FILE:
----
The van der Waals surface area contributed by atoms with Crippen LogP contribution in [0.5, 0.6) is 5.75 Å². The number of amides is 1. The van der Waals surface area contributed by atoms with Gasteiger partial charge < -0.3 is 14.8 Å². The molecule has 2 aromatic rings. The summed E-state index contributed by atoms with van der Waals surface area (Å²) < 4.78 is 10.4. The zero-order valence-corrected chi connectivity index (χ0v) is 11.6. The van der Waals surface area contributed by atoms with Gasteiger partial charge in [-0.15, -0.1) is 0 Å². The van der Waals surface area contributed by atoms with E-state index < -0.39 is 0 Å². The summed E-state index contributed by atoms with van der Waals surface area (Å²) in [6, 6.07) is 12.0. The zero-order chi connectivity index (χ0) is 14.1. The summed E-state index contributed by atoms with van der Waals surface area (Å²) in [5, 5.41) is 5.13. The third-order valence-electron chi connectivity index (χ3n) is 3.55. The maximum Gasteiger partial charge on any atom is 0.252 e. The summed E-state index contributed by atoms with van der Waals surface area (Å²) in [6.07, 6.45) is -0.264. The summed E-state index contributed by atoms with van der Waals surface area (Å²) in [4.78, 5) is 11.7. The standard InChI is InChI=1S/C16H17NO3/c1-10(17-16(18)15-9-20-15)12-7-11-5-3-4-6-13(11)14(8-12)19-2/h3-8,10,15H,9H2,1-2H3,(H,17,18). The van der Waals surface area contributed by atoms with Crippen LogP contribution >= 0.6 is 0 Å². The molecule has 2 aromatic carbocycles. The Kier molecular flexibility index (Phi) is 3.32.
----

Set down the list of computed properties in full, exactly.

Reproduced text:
The van der Waals surface area contributed by atoms with Crippen LogP contribution in [0.5, 0.6) is 5.75 Å². The number of amides is 1. The van der Waals surface area contributed by atoms with Gasteiger partial charge < -0.3 is 14.8 Å². The molecule has 2 aromatic rings. The summed E-state index contributed by atoms with van der Waals surface area (Å²) < 4.78 is 10.4. The zero-order valence-corrected chi connectivity index (χ0v) is 11.6. The van der Waals surface area contributed by atoms with Gasteiger partial charge in [-0.15, -0.1) is 0 Å². The van der Waals surface area contributed by atoms with E-state index < -0.39 is 0 Å². The summed E-state index contributed by atoms with van der Waals surface area (Å²) in [6, 6.07) is 12.0. The zero-order chi connectivity index (χ0) is 14.1. The summed E-state index contributed by atoms with van der Waals surface area (Å²) in [5, 5.41) is 5.13. The third-order valence-electron chi connectivity index (χ3n) is 3.55. The maximum Gasteiger partial charge on any atom is 0.252 e. The summed E-state index contributed by atoms with van der Waals surface area (Å²) in [6.07, 6.45) is -0.264. The summed E-state index contributed by atoms with van der Waals surface area (Å²) in [4.78, 5) is 11.7. The standard InChI is InChI=1S/C16H17NO3/c1-10(17-16(18)15-9-20-15)12-7-11-5-3-4-6-13(11)14(8-12)19-2/h3-8,10,15H,9H2,1-2H3,(H,17,18). The van der Waals surface area contributed by atoms with Crippen LogP contribution >= 0.6 is 0 Å². The molecule has 2 aromatic carbocycles. The Kier molecular flexibility index (Phi) is 3.32.